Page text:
The Medical Model of Autism and the Neurodiversity Paradigm


Paradigm Shift

Noun

a fundamental change in approach or underlying assumptions.

The world is full of paradigm shifts.


At one point in time everyone alive believed the world was flat. Then a couple of Greek guys named Pythagoras and Aristotle began theorizing about a round earth, and people’s thinking began to change. Christopher Columbus is generally credited with proving the earth was round when he sailed around the world, but let’s just say he had a little help from the ancient Greek philosophers.


After Columbus sailed the ocean blue, the world underwent a paradigm shift and we all now know the world is indeed round.


Today the world is undergoing another paradigm shift, only this time it’s taking a bit longer to spread the word and convince people of the shift. I’m talking about the shift from the medical model of autism and other issues surrounding the brain to the Neurodiversity Paradigm, or Neurodiversity Movement.


What’s the difference, and why should you care? I’m glad you asked.


According to the Medical Model, we, and I include myself in this group as I was diagnosed with Asperger’s (now ASD) almost ten years ago, are broken individuals and don’t fit in with the majority of the population. That majority has what we call typically developing brains, and they’re known as Neurotypicals, or NTs.


Those of us on the autism spectrum, with ADHD, dyslexia, bi-polar, and eating disorders, among other conditions, are considered neurologically divergent, or Neurodivergent. Now, I don’t know about you, but I’m proudly autistic, which means I’m proudly Neurodivergent.

I’m OK with being different than most people, because that means I get to be the authentic me, Purple goatee, “ASPERGER’S” tattooed across my forearm, and everything else that makes me, me.


The medical model focuses on what Neurodivergents can’t do. They look at our shortcomings, and they tell parents to strap in, keep their hands and feet safely inside the car, because it’s going to be a long, bumpy ride that ends with the Neurodivergent person not amounting to anything.


In it’s simplest form, they’re blowing smoke up your @$$.


The Neurodiversity Movement, on the other hand, is led mainly by self-advocates, parents of Neurodivergent children, and a growing number of openly autistic doctors and researchers. This movement focuses on our strengths—what we can do and what we can accomplish.

I’m a big fan of Neurodiversity and a huge self-advocate for it because of the focus on the positive. The majority of my life I’ve heard nothing but negative about myself. I still do, though now it’s mixed in with some positive.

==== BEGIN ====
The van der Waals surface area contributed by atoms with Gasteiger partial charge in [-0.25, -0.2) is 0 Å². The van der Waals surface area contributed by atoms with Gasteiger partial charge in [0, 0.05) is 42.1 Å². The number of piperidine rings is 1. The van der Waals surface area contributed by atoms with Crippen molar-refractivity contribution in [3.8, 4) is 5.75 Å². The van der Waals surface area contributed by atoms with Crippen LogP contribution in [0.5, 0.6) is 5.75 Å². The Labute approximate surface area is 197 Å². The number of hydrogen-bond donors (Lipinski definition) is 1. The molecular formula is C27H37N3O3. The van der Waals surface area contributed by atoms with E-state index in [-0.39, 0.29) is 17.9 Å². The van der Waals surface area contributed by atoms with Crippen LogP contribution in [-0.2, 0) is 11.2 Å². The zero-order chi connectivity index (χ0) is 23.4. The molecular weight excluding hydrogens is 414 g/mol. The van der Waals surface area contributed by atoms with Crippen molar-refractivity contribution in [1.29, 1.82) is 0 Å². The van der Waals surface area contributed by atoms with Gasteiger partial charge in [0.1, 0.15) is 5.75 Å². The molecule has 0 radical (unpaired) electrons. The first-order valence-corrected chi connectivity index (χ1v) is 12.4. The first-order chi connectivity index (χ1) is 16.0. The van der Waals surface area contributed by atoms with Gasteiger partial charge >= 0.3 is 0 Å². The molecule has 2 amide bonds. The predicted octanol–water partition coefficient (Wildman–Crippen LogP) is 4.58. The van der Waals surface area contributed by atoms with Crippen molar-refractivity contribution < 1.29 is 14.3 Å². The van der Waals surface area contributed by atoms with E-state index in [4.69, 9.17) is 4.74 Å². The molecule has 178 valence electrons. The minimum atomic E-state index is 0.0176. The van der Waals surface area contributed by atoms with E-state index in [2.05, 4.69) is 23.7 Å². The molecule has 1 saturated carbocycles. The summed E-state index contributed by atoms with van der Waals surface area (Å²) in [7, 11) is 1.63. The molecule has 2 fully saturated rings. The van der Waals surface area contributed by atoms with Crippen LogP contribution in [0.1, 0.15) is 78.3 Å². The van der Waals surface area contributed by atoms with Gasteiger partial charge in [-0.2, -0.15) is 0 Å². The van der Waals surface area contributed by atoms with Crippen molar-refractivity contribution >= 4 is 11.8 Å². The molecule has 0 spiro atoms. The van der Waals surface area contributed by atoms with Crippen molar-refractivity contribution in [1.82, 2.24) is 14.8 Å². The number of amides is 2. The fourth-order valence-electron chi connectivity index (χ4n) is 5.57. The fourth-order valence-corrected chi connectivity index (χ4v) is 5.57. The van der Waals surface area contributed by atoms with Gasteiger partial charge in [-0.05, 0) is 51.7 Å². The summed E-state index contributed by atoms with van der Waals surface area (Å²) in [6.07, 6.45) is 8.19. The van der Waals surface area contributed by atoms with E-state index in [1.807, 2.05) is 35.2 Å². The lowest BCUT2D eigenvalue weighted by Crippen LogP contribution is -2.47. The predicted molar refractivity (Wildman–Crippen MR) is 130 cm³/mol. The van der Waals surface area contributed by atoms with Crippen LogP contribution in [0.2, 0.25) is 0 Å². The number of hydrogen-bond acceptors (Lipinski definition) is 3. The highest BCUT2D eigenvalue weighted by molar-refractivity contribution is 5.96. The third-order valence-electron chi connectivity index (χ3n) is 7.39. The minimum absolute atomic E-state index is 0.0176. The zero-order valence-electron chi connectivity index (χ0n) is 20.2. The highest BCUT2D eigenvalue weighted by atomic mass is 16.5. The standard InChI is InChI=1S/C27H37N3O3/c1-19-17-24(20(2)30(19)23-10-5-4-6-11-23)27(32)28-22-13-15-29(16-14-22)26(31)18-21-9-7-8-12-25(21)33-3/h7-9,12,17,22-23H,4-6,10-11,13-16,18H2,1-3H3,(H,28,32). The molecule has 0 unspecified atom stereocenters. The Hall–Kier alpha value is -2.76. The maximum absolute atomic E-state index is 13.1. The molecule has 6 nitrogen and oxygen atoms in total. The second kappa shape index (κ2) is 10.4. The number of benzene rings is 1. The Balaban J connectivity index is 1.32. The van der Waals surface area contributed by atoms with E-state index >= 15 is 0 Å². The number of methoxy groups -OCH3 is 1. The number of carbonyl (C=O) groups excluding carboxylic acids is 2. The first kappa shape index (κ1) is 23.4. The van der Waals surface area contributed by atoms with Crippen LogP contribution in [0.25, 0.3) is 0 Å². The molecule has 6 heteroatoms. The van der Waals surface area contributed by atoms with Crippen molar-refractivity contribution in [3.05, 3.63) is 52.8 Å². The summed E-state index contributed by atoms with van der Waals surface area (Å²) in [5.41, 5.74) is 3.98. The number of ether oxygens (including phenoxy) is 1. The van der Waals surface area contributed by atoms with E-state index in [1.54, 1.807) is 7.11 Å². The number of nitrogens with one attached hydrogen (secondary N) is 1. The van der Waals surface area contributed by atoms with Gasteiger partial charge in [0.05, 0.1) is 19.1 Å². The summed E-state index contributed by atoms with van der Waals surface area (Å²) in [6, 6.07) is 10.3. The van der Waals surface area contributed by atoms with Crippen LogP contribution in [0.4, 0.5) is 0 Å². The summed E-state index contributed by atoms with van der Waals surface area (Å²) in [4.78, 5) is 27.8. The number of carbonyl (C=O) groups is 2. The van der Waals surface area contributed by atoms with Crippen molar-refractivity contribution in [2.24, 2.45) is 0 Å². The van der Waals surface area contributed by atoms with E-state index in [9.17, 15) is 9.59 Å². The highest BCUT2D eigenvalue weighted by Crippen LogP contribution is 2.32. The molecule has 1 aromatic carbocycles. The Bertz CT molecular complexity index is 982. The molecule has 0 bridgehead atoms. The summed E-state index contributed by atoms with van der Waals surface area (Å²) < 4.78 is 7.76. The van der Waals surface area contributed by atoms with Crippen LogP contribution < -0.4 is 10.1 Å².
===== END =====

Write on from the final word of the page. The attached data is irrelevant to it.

Every week I hear from parents of children on the spectrum about how they’re afraid their child will never amount to anything. They actually believe that to be true, because they hear it from their child’s mental health professionals over, and over again.


It infuriates me to hear medical professionals talk about the shortcomings in our lives, because they’re simply not true. Can I do everything that someone with a neurotypical brain can do? No. Can they do what I can do? Absolutely not.


When I speak, I like to say that we’re like a Mac in a PC world. We have different operating systems, but at the end of the day, we still get the job done.


Don’t get me wrong. I’m not bashing the Medical Model as a whole, because without the research that comes from doctors and researchers, we wouldn’t know what we know about autism and the other things that make us Neurodivergent. Where I have a problem with the medical model is with the focus on the negative.


If autism is such a bad thing, then why was I excited and relieved after my diagnosis? And why, as I read, listened to, and watched content from others on the spectrum, did I feel better about myself and my place in society? In the past, when I was told I could never live up to potential, or that I was somehow broken, I would believe it. Now? I just laugh it off and think, “Some people will just never get it.”


Will the paradigm fully shift in my lifetime? Hopefully, but probably not. But those of us advocating for change are going to continue to lay the groundwork for those who come after us!



I would love to hear from you. Where do you stand? Are you more likely to support the Medical Model, or are you more of a Neurodiversity fan? Use the comments and let us know I want to leave you with a TedX talk from one of my favorite self-advocates, Australian Ph.D. and researcher Jac den Houting. Her explanation of autism and the Neurodiversity Paradigm are as good as I’ve heard.




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